Watch: Sun-Diving Comet and Solar Explosion

In these time-lapse images from a sun-monitoring satellite, a massive cloud of charged particles is hurled off the sun this week only hours before a tiny comet makes a death dive towards the sun. Credit:

A tiny comet’s spectacular death dive into the sun has been captured by cameras aboard NASA’s SOHO (Solar and Heliospheric Observatory)  sun-monitoring satellite this week.

In the early hours of Tuesday, August 20, a comet estimated to be only a few tens of meters across made the kamikaze dive and did not seem to survive its fiery encounter. (See also Comet Seen Vaporizing in Sun’s Atmosphere—A First)

If you look at the lower right corner of the last few frames in the above movie, which was created from individual snapshots from SOHO, you can watch the icy interloper quickly vaporize while producing a thin-long trail behind it as it plunges into the sun.

As an unexpected bonus, in the final moments before the comet hits the sun, a cloud of charged particles known as a coronal mass ejection (CME) is flung off the solar surface. Astronomers don’t think the the cloud and comet collided since the CME originated on the far-side of the sun and the comet was in the foreground. Also there is no evidence to suggest the two cosmic events are connected.

According to the website, this comet belongs to family of sun-divers known as ‘Kreutz sungrazers’, which astronomers believe are tiny fragments of a much larger comet that broke up centuries ago.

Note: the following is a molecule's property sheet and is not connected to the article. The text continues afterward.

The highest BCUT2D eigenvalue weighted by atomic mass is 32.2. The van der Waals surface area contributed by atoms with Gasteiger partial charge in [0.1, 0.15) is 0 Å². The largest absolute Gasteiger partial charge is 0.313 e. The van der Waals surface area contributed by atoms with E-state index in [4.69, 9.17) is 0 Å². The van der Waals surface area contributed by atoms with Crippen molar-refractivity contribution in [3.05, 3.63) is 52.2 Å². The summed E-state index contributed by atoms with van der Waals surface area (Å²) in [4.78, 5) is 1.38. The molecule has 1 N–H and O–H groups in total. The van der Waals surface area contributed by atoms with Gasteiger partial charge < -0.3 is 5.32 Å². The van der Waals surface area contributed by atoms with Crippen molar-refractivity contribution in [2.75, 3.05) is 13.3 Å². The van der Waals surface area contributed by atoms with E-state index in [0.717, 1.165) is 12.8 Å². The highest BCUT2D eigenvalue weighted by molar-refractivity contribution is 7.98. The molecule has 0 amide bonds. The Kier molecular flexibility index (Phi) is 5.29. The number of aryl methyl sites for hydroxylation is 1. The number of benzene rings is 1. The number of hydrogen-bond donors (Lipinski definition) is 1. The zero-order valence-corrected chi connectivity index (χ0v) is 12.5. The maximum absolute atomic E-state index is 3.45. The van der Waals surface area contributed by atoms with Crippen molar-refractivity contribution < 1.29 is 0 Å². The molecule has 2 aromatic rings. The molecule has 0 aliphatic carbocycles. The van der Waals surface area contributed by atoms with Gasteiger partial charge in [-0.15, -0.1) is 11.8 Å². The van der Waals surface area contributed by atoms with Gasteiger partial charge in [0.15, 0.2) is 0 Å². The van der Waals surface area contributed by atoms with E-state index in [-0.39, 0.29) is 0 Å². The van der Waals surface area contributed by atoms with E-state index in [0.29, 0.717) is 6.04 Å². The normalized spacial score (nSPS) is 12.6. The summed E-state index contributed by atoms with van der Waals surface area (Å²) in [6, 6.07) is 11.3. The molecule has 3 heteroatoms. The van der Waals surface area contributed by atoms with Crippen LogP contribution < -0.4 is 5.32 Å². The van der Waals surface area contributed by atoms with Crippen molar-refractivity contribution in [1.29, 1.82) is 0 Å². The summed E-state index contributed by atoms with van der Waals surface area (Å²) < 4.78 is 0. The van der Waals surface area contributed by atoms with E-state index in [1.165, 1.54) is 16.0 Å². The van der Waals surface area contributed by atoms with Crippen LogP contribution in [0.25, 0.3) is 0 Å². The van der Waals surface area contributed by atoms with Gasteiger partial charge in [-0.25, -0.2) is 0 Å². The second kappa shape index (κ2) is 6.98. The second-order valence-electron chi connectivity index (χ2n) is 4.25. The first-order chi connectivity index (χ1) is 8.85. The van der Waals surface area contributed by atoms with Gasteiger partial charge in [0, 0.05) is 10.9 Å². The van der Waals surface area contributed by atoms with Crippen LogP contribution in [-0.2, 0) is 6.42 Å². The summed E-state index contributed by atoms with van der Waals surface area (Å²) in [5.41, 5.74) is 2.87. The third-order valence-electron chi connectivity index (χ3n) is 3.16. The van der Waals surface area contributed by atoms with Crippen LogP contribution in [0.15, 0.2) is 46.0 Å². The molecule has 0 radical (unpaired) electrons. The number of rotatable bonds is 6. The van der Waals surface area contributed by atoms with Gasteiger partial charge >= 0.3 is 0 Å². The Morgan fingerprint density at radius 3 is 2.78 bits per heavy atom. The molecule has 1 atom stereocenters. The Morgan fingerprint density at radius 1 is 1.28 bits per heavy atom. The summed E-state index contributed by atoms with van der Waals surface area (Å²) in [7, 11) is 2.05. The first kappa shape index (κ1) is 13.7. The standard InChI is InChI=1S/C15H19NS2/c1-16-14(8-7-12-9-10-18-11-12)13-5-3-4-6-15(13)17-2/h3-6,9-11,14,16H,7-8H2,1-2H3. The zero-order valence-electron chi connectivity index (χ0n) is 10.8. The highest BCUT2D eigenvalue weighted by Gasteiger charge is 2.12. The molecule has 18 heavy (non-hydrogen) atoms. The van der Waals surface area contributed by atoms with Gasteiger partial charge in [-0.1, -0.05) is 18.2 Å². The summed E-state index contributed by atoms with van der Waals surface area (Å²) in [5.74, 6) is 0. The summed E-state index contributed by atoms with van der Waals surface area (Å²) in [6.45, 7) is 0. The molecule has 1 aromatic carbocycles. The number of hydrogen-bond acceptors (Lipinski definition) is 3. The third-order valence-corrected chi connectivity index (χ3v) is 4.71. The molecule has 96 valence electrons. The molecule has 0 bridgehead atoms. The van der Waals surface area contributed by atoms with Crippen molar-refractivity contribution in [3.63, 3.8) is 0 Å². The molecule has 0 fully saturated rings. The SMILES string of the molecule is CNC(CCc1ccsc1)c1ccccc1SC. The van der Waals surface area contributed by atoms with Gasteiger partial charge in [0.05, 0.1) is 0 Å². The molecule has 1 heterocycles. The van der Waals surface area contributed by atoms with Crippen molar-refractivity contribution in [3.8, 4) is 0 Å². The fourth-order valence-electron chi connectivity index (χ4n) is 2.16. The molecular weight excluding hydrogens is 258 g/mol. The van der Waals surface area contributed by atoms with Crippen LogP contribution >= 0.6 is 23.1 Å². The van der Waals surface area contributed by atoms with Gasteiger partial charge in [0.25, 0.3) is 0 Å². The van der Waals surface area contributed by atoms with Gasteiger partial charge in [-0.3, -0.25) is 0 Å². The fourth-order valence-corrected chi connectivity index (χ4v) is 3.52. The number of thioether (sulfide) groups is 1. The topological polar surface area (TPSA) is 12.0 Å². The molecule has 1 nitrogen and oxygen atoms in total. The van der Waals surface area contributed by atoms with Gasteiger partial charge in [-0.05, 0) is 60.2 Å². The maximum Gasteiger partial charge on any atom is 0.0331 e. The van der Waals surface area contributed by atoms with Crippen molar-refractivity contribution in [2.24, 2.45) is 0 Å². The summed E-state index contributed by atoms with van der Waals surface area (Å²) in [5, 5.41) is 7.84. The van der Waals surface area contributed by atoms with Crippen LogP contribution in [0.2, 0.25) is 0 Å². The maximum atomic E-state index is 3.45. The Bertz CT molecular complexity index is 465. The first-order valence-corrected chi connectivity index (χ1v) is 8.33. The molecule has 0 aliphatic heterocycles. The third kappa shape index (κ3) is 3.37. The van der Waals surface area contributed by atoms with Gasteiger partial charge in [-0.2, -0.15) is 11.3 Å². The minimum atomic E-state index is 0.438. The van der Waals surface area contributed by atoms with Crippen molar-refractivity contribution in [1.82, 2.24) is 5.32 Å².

Well over 1,500 of these suicidal sungrazers have been reported in just the last 15 years, with most just disintegrating from the heat of the sun.

Nearly two years ago, comet Lovejoy managed to survive its encounter with the sun as it skimmed through the outer solar atmosphere.

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Meet the Author
Andrew Fazekas, aka The Night Sky Guy, is a science writer, broadcaster, and lecturer who loves to share his passion for the wonders of the universe through all media. He is a regular contributor to National Geographic News and is the national cosmic correspondent for Canada’s Weather Network TV channel, space columnist for CBC Radio network, and a consultant for the Canadian Space Agency. As a member of the Royal Astronomical Society of Canada, Andrew has been observing the heavens from Montreal for over a quarter century and has never met a clear night sky he didn’t like.